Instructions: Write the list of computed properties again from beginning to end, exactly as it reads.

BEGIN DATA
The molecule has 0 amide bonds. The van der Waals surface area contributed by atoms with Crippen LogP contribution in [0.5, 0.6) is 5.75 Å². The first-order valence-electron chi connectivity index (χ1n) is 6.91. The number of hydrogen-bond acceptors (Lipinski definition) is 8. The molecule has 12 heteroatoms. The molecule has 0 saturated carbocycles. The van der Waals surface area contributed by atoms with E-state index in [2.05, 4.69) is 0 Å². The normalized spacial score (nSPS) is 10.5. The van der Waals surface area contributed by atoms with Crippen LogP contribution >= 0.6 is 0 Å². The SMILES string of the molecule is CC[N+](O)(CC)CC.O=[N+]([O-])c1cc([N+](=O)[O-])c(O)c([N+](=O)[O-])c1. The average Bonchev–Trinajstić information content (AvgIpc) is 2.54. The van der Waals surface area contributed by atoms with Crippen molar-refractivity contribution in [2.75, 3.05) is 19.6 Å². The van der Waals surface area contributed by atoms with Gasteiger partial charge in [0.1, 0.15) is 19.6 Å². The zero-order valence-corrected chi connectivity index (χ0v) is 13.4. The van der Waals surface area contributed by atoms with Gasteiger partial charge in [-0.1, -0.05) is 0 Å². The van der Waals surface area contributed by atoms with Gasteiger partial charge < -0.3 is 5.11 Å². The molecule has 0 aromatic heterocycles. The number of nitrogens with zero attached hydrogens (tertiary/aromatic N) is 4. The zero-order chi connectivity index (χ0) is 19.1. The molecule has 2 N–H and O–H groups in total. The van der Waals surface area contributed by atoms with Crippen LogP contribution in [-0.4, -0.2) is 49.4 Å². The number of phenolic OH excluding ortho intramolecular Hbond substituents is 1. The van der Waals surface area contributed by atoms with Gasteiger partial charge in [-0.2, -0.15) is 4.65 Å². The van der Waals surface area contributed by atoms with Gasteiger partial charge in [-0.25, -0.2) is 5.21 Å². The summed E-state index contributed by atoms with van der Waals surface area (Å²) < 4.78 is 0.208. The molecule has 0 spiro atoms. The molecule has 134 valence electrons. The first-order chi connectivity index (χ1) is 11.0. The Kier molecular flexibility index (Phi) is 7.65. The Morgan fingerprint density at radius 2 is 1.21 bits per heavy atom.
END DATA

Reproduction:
The molecule has 0 amide bonds. The van der Waals surface area contributed by atoms with Crippen LogP contribution in [0.5, 0.6) is 5.75 Å². The first-order valence-electron chi connectivity index (χ1n) is 6.91. The number of hydrogen-bond acceptors (Lipinski definition) is 8. The molecule has 12 heteroatoms. The molecule has 0 saturated carbocycles. The van der Waals surface area contributed by atoms with E-state index in [2.05, 4.69) is 0 Å². The normalized spacial score (nSPS) is 10.5. The van der Waals surface area contributed by atoms with Crippen LogP contribution >= 0.6 is 0 Å². The SMILES string of the molecule is CC[N+](O)(CC)CC.O=[N+]([O-])c1cc([N+](=O)[O-])c(O)c([N+](=O)[O-])c1. The average Bonchev–Trinajstić information content (AvgIpc) is 2.54. The van der Waals surface area contributed by atoms with Crippen molar-refractivity contribution in [2.75, 3.05) is 19.6 Å². The van der Waals surface area contributed by atoms with Gasteiger partial charge in [0.1, 0.15) is 19.6 Å². The zero-order valence-corrected chi connectivity index (χ0v) is 13.4. The van der Waals surface area contributed by atoms with Gasteiger partial charge in [-0.1, -0.05) is 0 Å². The van der Waals surface area contributed by atoms with Gasteiger partial charge < -0.3 is 5.11 Å². The molecule has 0 aromatic heterocycles. The number of nitrogens with zero attached hydrogens (tertiary/aromatic N) is 4. The zero-order chi connectivity index (χ0) is 19.1. The molecule has 2 N–H and O–H groups in total. The van der Waals surface area contributed by atoms with Crippen LogP contribution in [-0.4, -0.2) is 49.4 Å². The number of phenolic OH excluding ortho intramolecular Hbond substituents is 1. The van der Waals surface area contributed by atoms with Gasteiger partial charge in [-0.2, -0.15) is 4.65 Å². The van der Waals surface area contributed by atoms with Gasteiger partial charge in [-0.25, -0.2) is 5.21 Å². The summed E-state index contributed by atoms with van der Waals surface area (Å²) < 4.78 is 0.208. The molecule has 0 spiro atoms. The molecule has 134 valence electrons. The first-order chi connectivity index (χ1) is 11.0. The Kier molecular flexibility index (Phi) is 7.65. The Morgan fingerprint density at radius 2 is 1.21 bits per heavy atom.